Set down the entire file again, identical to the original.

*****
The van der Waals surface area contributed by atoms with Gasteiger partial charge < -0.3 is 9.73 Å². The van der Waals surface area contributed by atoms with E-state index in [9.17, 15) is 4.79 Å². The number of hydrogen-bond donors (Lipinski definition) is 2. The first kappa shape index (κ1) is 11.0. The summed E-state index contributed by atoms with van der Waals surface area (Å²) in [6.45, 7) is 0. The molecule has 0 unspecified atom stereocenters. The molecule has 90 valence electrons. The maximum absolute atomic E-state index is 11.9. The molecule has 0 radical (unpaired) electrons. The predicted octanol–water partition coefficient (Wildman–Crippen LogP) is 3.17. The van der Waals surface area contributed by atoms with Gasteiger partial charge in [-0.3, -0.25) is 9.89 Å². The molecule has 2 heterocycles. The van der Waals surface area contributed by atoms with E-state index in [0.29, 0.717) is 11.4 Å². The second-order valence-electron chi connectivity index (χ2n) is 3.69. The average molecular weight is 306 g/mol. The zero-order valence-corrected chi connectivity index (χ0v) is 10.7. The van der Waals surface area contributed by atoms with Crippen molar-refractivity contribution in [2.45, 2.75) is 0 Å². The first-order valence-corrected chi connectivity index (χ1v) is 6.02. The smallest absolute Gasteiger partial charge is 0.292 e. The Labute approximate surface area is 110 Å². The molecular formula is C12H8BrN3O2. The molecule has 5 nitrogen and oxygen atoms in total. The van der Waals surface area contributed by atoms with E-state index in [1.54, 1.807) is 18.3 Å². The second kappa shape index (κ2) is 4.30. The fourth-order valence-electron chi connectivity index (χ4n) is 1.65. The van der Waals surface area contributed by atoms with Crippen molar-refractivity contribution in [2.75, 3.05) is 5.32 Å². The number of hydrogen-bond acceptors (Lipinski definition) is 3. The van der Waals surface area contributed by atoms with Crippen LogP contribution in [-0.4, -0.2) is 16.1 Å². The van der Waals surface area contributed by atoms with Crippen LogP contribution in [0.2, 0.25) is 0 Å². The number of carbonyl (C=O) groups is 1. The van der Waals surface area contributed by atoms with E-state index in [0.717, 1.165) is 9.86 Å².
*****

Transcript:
The van der Waals surface area contributed by atoms with Gasteiger partial charge < -0.3 is 9.73 Å². The van der Waals surface area contributed by atoms with E-state index in [9.17, 15) is 4.79 Å². The number of hydrogen-bond donors (Lipinski definition) is 2. The first kappa shape index (κ1) is 11.0. The summed E-state index contributed by atoms with van der Waals surface area (Å²) in [6.45, 7) is 0. The molecule has 0 unspecified atom stereocenters. The molecule has 90 valence electrons. The maximum absolute atomic E-state index is 11.9. The molecule has 0 radical (unpaired) electrons. The predicted octanol–water partition coefficient (Wildman–Crippen LogP) is 3.17. The van der Waals surface area contributed by atoms with Gasteiger partial charge in [-0.3, -0.25) is 9.89 Å². The molecule has 2 heterocycles. The van der Waals surface area contributed by atoms with E-state index in [0.29, 0.717) is 11.4 Å². The second-order valence-electron chi connectivity index (χ2n) is 3.69. The average molecular weight is 306 g/mol. The zero-order valence-corrected chi connectivity index (χ0v) is 10.7. The van der Waals surface area contributed by atoms with Crippen molar-refractivity contribution in [2.45, 2.75) is 0 Å². The first-order valence-corrected chi connectivity index (χ1v) is 6.02. The smallest absolute Gasteiger partial charge is 0.292 e. The Labute approximate surface area is 110 Å². The molecular formula is C12H8BrN3O2. The molecule has 5 nitrogen and oxygen atoms in total. The van der Waals surface area contributed by atoms with E-state index in [1.54, 1.807) is 18.3 Å². The second kappa shape index (κ2) is 4.30. The fourth-order valence-electron chi connectivity index (χ4n) is 1.65. The van der Waals surface area contributed by atoms with Crippen molar-refractivity contribution in [2.75, 3.05) is 5.32 Å². The number of hydrogen-bond acceptors (Lipinski definition) is 3. The van der Waals surface area contributed by atoms with Crippen LogP contribution in [-0.4, -0.2) is 16.1 Å². The van der Waals surface area contributed by atoms with Crippen LogP contribution in [0.2, 0.25) is 0 Å². The number of carbonyl (C=O) groups is 1. The van der Waals surface area contributed by atoms with E-state index in [0.717, 1.165) is 9.86 Å².